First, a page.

AP English Literature: Literary Devices You Should Know For Your Exam

AP English Literature is all about – as the name implies – literature! Thus, the exam will expect you not only to understand books and other pieces of literature, but also be able to analyze them and know how the author uses certain literary devices to portray the story, develop characters, and portray themes and symbols. There are thousands upon thousands of different devices, but here we’re going to go over some major ones you may see and then some more obscure ones and then give some basic examples of each.

Common Literary Devices for AP English Literature

⏰  Anachronism: A character in a novel set in the 19th century time travels from the 21st century and brings modern technologies and/or ideas.

  • ⭐️  It is important to understand that many anachronisms unintentionally occur, due to a lack of research from the author. Thus, when analyzing anachronisms, it is important to determine whether it was intentionally done.

💕  Apostrophe: A character/speaker addresses life itself by speaking to it.

  • ⭐️  Apostrophe tends to frequently be found in poetry, although it can also appear in novels and plays.
  • ⭐️  Example: In Romeo and Juliet, Juliet cries out “Romeo, Romeo, wherefore art thou Romeo?” because she is addressing someone who, at least to her, is not present

📖  Epigraph:  In a novel, typically at the beginning, a quote from another work is printed.

  • ⭐️  Epigraphs may be pulled from a variety of sources. They tend to come from poems, novels, and plays, but could also originate from songs or movies. Interestingly, some epigraphs are printed in another language and translated, as appropriate.

🖋️  Hubris: A character is warned by an oracle that they will die a destructive death if they do not heed the warning signs. The character does not listen and is led to their downfall.

  • ⭐️  Hubris tends to predominate in the tragedy genre and in Greek plays, though it does occasionally appear in novels.
  • ⭐️  Example: In The Odyssey, Odysseus’ hubris nearly gets him killed when he gives up his identity to Polyphemus, leading to Poseidon trying to kill him

📝  Parenthetical phrase/idea: A sentence physically which sets apart important details.

  • ⭐️  Despite the name, parenthetical phrases/ideas do not need to use parenthesis – it could use dashes.

🎭  Persona: Set by characterization, the story is told by a unique personality.

  • ⭐️  Persona is not the same as the author, as they can hold different views and perspectives.

🍃  Realism: The hardships of middle-class life are exposed through a novel.

  • ⭐️  Realism helps explore the occurrences of everyday life without idealization.
  • ⭐️  Realism can be seen in full swing in pieces of literature during the 19th century, especially in the works of authors like Charles Dickens and Henrik Ibsen.
  • ⭐️  In fact, some of Ibsen’s plays such as A Doll’s House and Ghosts were so provocative in their realistic content that they were scandalized by local newspapers.

🌎  Regionalism: A novel takes place in England during the Black Plague.

  • ⭐️  Regionalism can make a novel difficult to read as vernacular language is usually employed to portray setting.

🌸  Romanticism: The beauty of a novel’s environment predominates over the hardships occurring in the region.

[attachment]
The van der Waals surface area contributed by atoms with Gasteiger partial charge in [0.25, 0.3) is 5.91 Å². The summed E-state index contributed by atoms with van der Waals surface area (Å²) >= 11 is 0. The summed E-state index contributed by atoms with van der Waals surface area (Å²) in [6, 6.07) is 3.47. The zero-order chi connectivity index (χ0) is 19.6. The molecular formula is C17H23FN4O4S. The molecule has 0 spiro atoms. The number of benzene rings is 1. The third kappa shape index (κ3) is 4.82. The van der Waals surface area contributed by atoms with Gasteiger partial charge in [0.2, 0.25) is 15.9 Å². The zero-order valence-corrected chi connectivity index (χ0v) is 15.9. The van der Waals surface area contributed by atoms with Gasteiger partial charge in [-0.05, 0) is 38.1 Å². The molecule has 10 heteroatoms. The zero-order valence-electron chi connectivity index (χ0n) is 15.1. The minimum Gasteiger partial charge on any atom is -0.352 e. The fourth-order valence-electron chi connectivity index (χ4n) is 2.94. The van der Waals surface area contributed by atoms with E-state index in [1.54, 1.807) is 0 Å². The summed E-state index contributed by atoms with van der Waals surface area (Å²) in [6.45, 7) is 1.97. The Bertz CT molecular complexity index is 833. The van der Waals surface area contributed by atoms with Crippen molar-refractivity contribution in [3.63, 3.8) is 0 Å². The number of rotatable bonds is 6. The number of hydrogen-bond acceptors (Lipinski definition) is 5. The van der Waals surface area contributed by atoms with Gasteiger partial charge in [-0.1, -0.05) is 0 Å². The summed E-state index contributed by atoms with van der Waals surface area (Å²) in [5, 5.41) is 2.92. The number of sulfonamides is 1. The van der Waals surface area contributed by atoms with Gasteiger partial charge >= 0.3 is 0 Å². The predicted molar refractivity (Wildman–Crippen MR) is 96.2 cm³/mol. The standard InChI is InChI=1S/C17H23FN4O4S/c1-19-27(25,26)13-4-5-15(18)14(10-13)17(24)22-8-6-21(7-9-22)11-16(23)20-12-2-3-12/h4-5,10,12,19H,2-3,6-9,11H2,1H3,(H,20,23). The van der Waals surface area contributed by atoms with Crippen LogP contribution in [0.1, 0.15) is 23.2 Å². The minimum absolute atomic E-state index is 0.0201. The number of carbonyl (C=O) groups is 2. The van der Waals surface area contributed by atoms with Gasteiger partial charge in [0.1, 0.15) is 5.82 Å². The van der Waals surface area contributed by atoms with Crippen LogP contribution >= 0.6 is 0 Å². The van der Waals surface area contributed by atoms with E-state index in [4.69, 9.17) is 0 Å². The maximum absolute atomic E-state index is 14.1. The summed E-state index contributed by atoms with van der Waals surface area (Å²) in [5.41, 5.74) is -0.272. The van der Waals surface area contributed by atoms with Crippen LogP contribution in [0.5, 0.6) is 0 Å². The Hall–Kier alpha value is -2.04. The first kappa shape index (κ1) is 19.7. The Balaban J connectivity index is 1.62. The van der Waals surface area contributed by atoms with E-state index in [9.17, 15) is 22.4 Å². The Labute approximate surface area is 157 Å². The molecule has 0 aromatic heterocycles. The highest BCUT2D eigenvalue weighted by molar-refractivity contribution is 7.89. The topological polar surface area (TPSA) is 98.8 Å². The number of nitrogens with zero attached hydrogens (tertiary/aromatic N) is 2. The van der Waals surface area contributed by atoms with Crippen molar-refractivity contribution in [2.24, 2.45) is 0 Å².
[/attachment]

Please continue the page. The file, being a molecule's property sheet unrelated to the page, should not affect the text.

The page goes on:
• ⭐️  Romanticism originated after the Scientific Revolution and Enlightenment. It focused on idealism and the unconventional, a stark contrast from earlier periods.
  • ⭐️  Note: Romanticism is not equal to beauty! Beauty and emotion are definitely big aspects of romanticism, but romanticism is also seen in the opposite direction, such as in Mary Shelley’s Frankenstein (Fun Fact: Frankenstein is also considered the first sci-fi novel)

📚  Zeugma: “I lost my keys and my temper.”

  • ⭐️  This is grammatically strange and less obvious to spot unless you are looking for it. As you can see, the sentence above has a defining phrase connecting both parts, making it a representation of zeugma.

Those are the major ones that you will see on the AP Exam. To be able to really flex on the readers, these literary devices are more obscure, but awesome to know!

Obscure Literary Devices

💐  Anadiplosis = When the same word or phrase is used at the end of one sentence or clause and the beginning of the next sentence or clause.

🌸  Anaphora = Repetition or a word, phrase, or clause at the beginning of two or more sentences in a row.

🍃  Aptronym = When a person’s name is particularly suited to their personality or occupation.

🌹  Asyndeton = Where conjunctions are omitted in a series of words, phrases or clauses.

🌻  Epizeuxis = The repetition of a word for emphasis.

🌺  Euphemism = A more agreeable or less offensive substitute for generally unpleasant words or concepts.

🌷 Exemplum = A brief tale used in medieval times to illustrate a sermon or teach a lesson.

🌴  Hypallage = Also called a “transferred epithet,” a literary device in which the syntax is jumbled up in order to make a sentence nonsensical.

🌿  Inaptronym = Where a person’s name is ironically unsuited to them.

🌾  Litotes = A particular form of understatement, generated by denying the opposite of the statement which otherwise would be used.

🌳  Metonymy = A figure of speech in which a person, place, or thing, is referred to by something closely associated with it.

🌼  Peripety = A sudden turn of events or reversal of fortunes.

🌱  Polysyndeton = The use of several conjunctions in succession for emphasis.

Hello! My name is Dylan, and I’m a junior in New Jersey! I’m a streamer, intern, and content creator for Fiveable and production manager of the Homeroom podcast!

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